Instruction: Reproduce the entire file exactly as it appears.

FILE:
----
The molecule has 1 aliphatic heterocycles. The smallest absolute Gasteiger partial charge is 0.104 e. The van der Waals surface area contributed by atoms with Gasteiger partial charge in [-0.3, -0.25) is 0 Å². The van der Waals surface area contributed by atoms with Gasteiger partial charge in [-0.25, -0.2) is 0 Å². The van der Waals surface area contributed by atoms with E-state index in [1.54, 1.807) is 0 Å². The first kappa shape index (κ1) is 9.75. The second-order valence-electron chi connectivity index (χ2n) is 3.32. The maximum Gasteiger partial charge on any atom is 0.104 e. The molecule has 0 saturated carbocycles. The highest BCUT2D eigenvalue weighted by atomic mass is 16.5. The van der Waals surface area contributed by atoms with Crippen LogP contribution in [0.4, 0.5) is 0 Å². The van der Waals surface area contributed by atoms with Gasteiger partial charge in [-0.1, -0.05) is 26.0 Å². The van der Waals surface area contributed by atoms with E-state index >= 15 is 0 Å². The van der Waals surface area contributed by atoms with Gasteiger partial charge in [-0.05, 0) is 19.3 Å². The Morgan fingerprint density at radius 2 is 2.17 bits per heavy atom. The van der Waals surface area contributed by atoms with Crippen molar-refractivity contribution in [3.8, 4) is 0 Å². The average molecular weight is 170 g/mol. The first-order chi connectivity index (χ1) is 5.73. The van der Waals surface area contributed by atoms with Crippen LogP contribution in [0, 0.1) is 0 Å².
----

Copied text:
The molecule has 1 aliphatic heterocycles. The smallest absolute Gasteiger partial charge is 0.104 e. The van der Waals surface area contributed by atoms with Gasteiger partial charge in [-0.3, -0.25) is 0 Å². The van der Waals surface area contributed by atoms with Gasteiger partial charge in [-0.25, -0.2) is 0 Å². The van der Waals surface area contributed by atoms with E-state index in [1.54, 1.807) is 0 Å². The first kappa shape index (κ1) is 9.75. The second-order valence-electron chi connectivity index (χ2n) is 3.32. The maximum Gasteiger partial charge on any atom is 0.104 e. The molecule has 0 saturated carbocycles. The highest BCUT2D eigenvalue weighted by atomic mass is 16.5. The van der Waals surface area contributed by atoms with Crippen LogP contribution in [0.4, 0.5) is 0 Å². The van der Waals surface area contributed by atoms with Gasteiger partial charge in [-0.1, -0.05) is 26.0 Å². The van der Waals surface area contributed by atoms with E-state index >= 15 is 0 Å². The van der Waals surface area contributed by atoms with Gasteiger partial charge in [-0.05, 0) is 19.3 Å². The Morgan fingerprint density at radius 2 is 2.17 bits per heavy atom. The van der Waals surface area contributed by atoms with Crippen molar-refractivity contribution in [3.8, 4) is 0 Å². The average molecular weight is 170 g/mol. The first-order chi connectivity index (χ1) is 5.73. The van der Waals surface area contributed by atoms with Crippen LogP contribution in [0, 0.1) is 0 Å².